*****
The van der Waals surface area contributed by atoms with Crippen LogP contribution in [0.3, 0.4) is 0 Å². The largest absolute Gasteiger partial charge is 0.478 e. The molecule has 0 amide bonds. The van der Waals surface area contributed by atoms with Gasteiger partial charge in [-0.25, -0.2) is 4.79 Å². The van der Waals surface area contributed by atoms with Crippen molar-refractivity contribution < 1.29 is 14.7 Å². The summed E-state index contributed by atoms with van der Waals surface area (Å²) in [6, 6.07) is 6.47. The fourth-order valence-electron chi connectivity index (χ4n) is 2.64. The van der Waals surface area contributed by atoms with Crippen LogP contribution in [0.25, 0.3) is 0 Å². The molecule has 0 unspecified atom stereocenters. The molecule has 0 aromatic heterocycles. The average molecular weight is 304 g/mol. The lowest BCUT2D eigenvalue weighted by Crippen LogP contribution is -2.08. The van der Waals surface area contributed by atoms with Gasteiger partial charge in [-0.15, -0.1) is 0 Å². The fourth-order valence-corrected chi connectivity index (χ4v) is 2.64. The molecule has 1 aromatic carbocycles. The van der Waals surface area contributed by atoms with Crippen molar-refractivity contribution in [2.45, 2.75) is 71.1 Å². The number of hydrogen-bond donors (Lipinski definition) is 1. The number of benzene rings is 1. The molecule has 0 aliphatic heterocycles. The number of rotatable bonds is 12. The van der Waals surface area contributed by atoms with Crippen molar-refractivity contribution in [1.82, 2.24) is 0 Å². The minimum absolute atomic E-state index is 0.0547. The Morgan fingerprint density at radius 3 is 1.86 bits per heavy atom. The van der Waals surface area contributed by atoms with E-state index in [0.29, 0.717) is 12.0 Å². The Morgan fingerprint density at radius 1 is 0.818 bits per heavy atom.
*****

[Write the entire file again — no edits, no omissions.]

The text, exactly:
The van der Waals surface area contributed by atoms with Crippen LogP contribution in [0.3, 0.4) is 0 Å². The largest absolute Gasteiger partial charge is 0.478 e. The molecule has 0 amide bonds. The van der Waals surface area contributed by atoms with Gasteiger partial charge in [-0.25, -0.2) is 4.79 Å². The van der Waals surface area contributed by atoms with Crippen molar-refractivity contribution < 1.29 is 14.7 Å². The summed E-state index contributed by atoms with van der Waals surface area (Å²) in [6, 6.07) is 6.47. The fourth-order valence-electron chi connectivity index (χ4n) is 2.64. The van der Waals surface area contributed by atoms with Crippen LogP contribution in [0.25, 0.3) is 0 Å². The molecule has 0 unspecified atom stereocenters. The molecule has 0 aromatic heterocycles. The average molecular weight is 304 g/mol. The lowest BCUT2D eigenvalue weighted by Crippen LogP contribution is -2.08. The van der Waals surface area contributed by atoms with Gasteiger partial charge in [-0.15, -0.1) is 0 Å². The fourth-order valence-corrected chi connectivity index (χ4v) is 2.64. The molecule has 1 aromatic carbocycles. The van der Waals surface area contributed by atoms with Crippen molar-refractivity contribution in [2.45, 2.75) is 71.1 Å². The number of hydrogen-bond donors (Lipinski definition) is 1. The number of benzene rings is 1. The molecule has 0 aliphatic heterocycles. The number of rotatable bonds is 12. The van der Waals surface area contributed by atoms with Crippen molar-refractivity contribution in [1.82, 2.24) is 0 Å². The minimum absolute atomic E-state index is 0.0547. The Morgan fingerprint density at radius 3 is 1.86 bits per heavy atom. The van der Waals surface area contributed by atoms with E-state index in [0.29, 0.717) is 12.0 Å². The Morgan fingerprint density at radius 1 is 0.818 bits per heavy atom.